Celebrating East African Writing!
Though I had prepared well, I did not know what to expect for this was my first time to participate in such an event. Somebody should tell me the correct pronunciation of the school name NCOORO
At exactly 7.30, as I was about to step out of the house, (The school is a walking distance from my house) It started raining cats and dogs. I called Teacher Naomi, the contact teacher who said she was also held up.
Quickly I changed my shoes, put on a raincoat and set off. The rain increased but I was determined to reach this school on time. Though the school is a waling distance, I jumped into a matatu to save face and time.
Apparently we arrived the same time with Teacher Naomi,- who has been moved to the secondary section. However, she was most cooperative referring me to the teacher in charge of the primary section who seemed to have woken up on the wrong side of the bed…. My cheerful smile despite the crazy weather hardly lit her face.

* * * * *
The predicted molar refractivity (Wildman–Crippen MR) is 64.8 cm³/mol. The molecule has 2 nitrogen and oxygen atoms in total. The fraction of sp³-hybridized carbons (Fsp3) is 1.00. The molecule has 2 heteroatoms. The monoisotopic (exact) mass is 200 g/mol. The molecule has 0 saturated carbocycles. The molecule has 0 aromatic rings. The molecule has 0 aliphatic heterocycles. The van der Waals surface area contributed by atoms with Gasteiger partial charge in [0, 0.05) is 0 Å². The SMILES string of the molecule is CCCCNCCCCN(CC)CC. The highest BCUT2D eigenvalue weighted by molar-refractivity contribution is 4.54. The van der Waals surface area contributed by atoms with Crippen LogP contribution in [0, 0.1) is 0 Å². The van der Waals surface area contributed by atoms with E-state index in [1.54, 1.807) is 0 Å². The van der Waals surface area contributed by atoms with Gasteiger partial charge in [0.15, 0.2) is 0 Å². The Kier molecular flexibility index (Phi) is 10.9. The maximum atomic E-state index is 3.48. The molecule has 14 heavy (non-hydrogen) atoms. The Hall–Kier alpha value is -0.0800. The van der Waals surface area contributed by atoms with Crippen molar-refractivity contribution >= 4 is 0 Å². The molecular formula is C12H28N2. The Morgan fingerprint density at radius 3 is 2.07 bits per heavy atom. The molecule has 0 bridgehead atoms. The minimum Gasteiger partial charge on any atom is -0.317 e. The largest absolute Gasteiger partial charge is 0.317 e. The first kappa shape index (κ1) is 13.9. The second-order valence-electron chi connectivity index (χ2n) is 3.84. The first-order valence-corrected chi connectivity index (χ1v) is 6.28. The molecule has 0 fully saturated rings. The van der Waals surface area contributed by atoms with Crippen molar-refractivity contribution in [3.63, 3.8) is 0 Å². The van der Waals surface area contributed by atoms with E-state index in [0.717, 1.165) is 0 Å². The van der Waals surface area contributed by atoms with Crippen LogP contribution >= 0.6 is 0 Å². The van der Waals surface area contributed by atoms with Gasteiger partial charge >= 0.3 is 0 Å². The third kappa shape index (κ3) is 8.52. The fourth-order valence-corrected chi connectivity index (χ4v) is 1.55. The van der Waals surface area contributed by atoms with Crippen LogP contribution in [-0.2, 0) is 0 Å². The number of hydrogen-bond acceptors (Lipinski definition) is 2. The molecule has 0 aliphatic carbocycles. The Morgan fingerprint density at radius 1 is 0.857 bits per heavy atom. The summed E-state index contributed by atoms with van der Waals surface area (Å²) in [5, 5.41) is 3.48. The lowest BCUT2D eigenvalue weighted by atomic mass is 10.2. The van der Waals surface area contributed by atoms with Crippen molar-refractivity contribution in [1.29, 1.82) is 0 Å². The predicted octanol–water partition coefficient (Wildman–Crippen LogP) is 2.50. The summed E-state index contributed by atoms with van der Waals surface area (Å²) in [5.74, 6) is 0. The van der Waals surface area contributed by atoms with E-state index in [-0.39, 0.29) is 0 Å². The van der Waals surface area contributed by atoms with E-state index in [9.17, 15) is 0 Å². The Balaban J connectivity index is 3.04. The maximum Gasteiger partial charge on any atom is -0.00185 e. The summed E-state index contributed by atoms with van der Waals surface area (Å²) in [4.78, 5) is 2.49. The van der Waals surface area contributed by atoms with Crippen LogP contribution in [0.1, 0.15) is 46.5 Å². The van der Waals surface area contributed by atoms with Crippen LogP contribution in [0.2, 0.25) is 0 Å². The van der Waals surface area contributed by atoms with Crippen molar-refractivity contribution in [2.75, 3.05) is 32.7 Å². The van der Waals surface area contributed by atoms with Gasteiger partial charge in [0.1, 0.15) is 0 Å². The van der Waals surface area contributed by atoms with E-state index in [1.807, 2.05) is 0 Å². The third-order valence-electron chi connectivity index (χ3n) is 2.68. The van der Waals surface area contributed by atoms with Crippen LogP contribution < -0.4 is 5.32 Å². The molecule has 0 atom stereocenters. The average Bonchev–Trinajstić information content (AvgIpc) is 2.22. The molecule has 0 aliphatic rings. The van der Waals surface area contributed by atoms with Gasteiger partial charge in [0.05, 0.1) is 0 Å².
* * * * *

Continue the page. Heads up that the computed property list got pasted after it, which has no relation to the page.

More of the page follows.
Because it was still drizzling, she assembled the children in one large room. Still with that stern look, she told the children to shut up. She could hardly remember my name but I soldiered on. After all in my other life I was a teacher and nothing, not even the rain could make me lose the opportunity of showing off my professional skills to these tots and their teachers. I introduced myself as a writer of children’s storybooks and summarized with READING IS COOL. The words worked magic-briefly.
I read the passage in my clearest voice, infusing action here and there. To engage them I asked two pupils to read but they were shy. I wished Teacher Naomi was near but she had gone to the secondary section. Her counterpart was more of a police officer than a teacher. Anyway, I finished reading, preached about tribalism.
I wished I had carried materials from the office (Storymoja) to reinforce my mission.
All in all it was a good experience.
Reading Ambassador Rebecca Nandwa